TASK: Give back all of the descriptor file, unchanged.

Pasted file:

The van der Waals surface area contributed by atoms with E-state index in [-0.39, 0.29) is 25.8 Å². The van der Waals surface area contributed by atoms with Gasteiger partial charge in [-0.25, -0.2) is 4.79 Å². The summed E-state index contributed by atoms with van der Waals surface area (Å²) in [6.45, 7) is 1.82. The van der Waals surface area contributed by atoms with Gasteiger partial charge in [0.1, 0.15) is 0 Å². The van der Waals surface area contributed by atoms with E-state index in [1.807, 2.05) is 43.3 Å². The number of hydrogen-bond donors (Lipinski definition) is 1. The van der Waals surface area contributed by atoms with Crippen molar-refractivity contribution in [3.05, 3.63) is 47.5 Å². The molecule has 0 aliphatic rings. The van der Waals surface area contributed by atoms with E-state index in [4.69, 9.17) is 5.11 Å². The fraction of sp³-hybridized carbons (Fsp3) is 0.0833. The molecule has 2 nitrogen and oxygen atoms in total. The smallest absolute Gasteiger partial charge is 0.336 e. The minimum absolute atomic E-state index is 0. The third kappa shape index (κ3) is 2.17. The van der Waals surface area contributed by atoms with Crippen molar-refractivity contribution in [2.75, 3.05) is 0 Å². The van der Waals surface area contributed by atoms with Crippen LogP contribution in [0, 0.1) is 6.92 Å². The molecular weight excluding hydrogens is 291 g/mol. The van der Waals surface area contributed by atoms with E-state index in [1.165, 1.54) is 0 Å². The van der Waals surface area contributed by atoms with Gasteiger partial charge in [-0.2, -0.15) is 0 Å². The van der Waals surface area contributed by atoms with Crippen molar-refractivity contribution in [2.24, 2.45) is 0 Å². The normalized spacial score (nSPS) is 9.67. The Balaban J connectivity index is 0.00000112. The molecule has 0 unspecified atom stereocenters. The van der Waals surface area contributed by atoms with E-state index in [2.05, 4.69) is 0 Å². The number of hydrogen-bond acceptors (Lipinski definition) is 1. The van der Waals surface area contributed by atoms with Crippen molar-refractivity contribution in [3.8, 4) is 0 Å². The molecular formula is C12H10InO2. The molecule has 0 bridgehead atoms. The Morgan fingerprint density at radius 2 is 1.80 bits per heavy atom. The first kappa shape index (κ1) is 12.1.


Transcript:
The van der Waals surface area contributed by atoms with E-state index in [-0.39, 0.29) is 25.8 Å². The van der Waals surface area contributed by atoms with Gasteiger partial charge in [-0.25, -0.2) is 4.79 Å². The summed E-state index contributed by atoms with van der Waals surface area (Å²) in [6.45, 7) is 1.82. The van der Waals surface area contributed by atoms with Gasteiger partial charge in [0.1, 0.15) is 0 Å². The van der Waals surface area contributed by atoms with E-state index in [1.807, 2.05) is 43.3 Å². The number of hydrogen-bond donors (Lipinski definition) is 1. The van der Waals surface area contributed by atoms with Crippen molar-refractivity contribution in [3.05, 3.63) is 47.5 Å². The molecule has 0 aliphatic rings. The van der Waals surface area contributed by atoms with E-state index in [4.69, 9.17) is 5.11 Å². The fraction of sp³-hybridized carbons (Fsp3) is 0.0833. The molecule has 2 nitrogen and oxygen atoms in total. The smallest absolute Gasteiger partial charge is 0.336 e. The minimum absolute atomic E-state index is 0. The third kappa shape index (κ3) is 2.17. The van der Waals surface area contributed by atoms with Crippen molar-refractivity contribution in [2.75, 3.05) is 0 Å². The van der Waals surface area contributed by atoms with Crippen LogP contribution in [0, 0.1) is 6.92 Å². The molecular weight excluding hydrogens is 291 g/mol. The van der Waals surface area contributed by atoms with E-state index in [1.165, 1.54) is 0 Å². The van der Waals surface area contributed by atoms with Gasteiger partial charge in [-0.2, -0.15) is 0 Å². The van der Waals surface area contributed by atoms with Crippen molar-refractivity contribution in [2.24, 2.45) is 0 Å². The normalized spacial score (nSPS) is 9.67. The Balaban J connectivity index is 0.00000112. The molecule has 0 unspecified atom stereocenters. The van der Waals surface area contributed by atoms with E-state index in [2.05, 4.69) is 0 Å². The number of hydrogen-bond acceptors (Lipinski definition) is 1. The van der Waals surface area contributed by atoms with Crippen molar-refractivity contribution in [3.8, 4) is 0 Å². The molecular formula is C12H10InO2. The molecule has 0 bridgehead atoms. The Morgan fingerprint density at radius 2 is 1.80 bits per heavy atom. The first kappa shape index (κ1) is 12.1.